Adelaide Connection (choir)
Director: Anita Wardle
The Adelaide Connection is the Elder Conservatorium's premier Jazz Choir and has been one of Australia's most prestigious vocal groups since its inception in the 1980's.
The group was founded by the original director John McKenzie and was named by Don Burrows, with whom the choir have performed and recorded.
The group consists of between 15 and 18 students and has a mixture of soprano, alto, tenor and bass voices. The Connection have built a repertoire of harmonically sophisticated vocal music, both a cappella and accompanied. The majority of the vocal arrangements focus on close part harmony and complex jazz rhythms and sight reading is a strong focus for this ensemble. To strengthen the students' knowledge of jazz history, chosen repertoire includes music from early jazz choir arrangers such as Gene Puerling to current arrangers such as Darmon Meader and Kerry Marsh.
Performance opportunities are also an important focus for the Adelaide Connection. High profile concerts such as the Elder Hall Lunch Hour Concert Series are undertaken each year and these performances provide invaluable experience for the students. Performance opportunities also provide the students with a goal and deadline, both important skills to learn for any aspiring musician.
Director: Dusty Cox
Under the long time direction of Hal Hall and now Dusty Cox, the Big Band has showcased a broad range of material from the traditions of Basie and Ellington to contemporary music. The ensemble has worked with many ‘jazz giants’, including James Morrison, Lee Konitz, Errol Buddle, Don Burrows and many others. It has appeared at the Manley Jazz Festival three times; in 1995 it featured at the Monsalvat Jazz Festival, and in 2002 performed at the prestigious Wangaratta Jazz Festival. The Big Band has also toured extensively throughout South Australia and in 1994 it produced a CD, Live at the Walker’s Arms and completed a studio recording in 2008.
In 2006 under the direction of Dusty Cox, the big band featured in the Evening Concert Series with world renowned saxophonist and composer Bob Mintzer and his original compositions, with trumpeter John Hoffman and vocalist Michelle Nicole in 2007 and trumpeter Ray Vega in 2008, performing classic Latin jazz compositions and arrangements by Dizzy Gillespie, Ray Santos, Gordon Goodwin and others. Ray Vega returned in 2009 and the band once again performed with Ray as the guest soloist. The Jazz Orchestra has received an award from DownBeat (international jazz) magazine for ‘Outstanding College Performance’ for 2009 in their ‘32nd Annual Student Music Awards’ winning over entrants submitting from all over the world. The Elder Conservatorium’s Big Band is the first Australian University ensemble to receive this prestigious award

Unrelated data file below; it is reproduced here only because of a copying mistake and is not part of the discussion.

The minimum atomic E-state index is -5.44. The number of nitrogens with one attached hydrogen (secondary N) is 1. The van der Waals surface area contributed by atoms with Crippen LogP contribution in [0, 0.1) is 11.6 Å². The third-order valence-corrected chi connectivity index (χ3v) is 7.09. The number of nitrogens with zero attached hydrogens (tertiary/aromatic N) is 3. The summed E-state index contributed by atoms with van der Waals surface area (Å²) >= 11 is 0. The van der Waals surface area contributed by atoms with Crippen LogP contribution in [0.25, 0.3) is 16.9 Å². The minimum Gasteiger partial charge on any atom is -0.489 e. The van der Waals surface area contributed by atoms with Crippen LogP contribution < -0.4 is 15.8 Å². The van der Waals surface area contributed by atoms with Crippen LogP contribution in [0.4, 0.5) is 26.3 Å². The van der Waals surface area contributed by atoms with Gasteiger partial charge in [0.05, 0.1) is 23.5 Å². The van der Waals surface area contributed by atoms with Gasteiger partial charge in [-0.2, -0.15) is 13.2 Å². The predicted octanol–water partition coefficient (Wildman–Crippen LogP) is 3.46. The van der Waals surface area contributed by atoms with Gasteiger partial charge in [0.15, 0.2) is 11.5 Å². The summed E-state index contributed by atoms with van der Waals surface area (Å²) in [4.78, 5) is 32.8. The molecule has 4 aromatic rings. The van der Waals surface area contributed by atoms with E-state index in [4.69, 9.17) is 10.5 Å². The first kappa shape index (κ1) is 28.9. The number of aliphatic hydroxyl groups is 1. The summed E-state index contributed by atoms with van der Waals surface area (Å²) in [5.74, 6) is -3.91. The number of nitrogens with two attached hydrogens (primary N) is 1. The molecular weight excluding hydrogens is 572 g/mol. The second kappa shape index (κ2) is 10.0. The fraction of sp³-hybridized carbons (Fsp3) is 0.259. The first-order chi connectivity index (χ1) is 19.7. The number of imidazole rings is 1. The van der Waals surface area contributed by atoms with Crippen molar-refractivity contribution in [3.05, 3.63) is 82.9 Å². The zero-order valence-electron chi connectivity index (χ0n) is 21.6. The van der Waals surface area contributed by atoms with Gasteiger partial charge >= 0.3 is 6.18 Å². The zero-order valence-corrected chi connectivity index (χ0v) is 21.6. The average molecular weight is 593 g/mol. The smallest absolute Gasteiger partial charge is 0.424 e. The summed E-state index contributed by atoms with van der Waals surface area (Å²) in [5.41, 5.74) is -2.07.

Latin Jazz Ensemble
Director: Mark Ferguson
The Latin Jazz Ensemble was formed in 2009 as the Latin Ensemble to replace three previous student ensembles; Big Band 3, the Jazz Percussion Ensemble and the Keyboard Ensemble. It is a training ensemble; a stepping stone into the prestigious Big Band 1 and it has become a student favourite over the years. In 2012 it was rebadged as the Cuban Ensemble and the repertoire now focuses on music from the Caribbean, Colombia and New Orleans.
The instrumentation is always varied each year. In 2009 there was a four-piece horn section, a rhythm section and a five-piece percussion section. In 2011 there was a four-piece melodica section (keyboards into which you blow), a seven-piece percussion section, a six-piece horn section, two keyboards, vibraphone and rhythm section and in 2013 there was a seven-piece sax section, four-piece brass section and a rhythm section. As there is rarely any written music commercially available for the groups, director Mark Simeon Ferguson continually rearranges big band and medium-sized band charts for the group while also composing new music for the specific ensemble members. Students are also encouraged to write for the group.
The ensemble spends a small portion of each rehearsal working through pages of rhythmic exercises which then become foundations for improvisation over simple chord progressions which are all designed to foster a ‘rhythm first' attitude amongst the students and to provide the percussion section with plenty of time to develop confidence on their new instruments.
Small Jazz Ensemble
The Small Jazz Ensemble program provides professional performance experience for jazz students.
Each student is allocated an appropriate ensemble, depending upon the year of study, program and individual performance level. Classrooms with excellent facilities are provided for each ensemble to rehearse twice a week, with supervision by experienced lecturers.
Opportunities for performance are also provided, including several appearances at Jazz Forum each Semester in addition to various public concerts and appearances.
Jazz students are required to attend Jazz Forum each week, providing a scheduled performance opportunity for all Small Jazz Ensembles. Both written and verbal feedback are given for each performance, providing the ensembles and performers with critical information for consideration during following rehearsals.
Auditioning for the Jazz Ensembles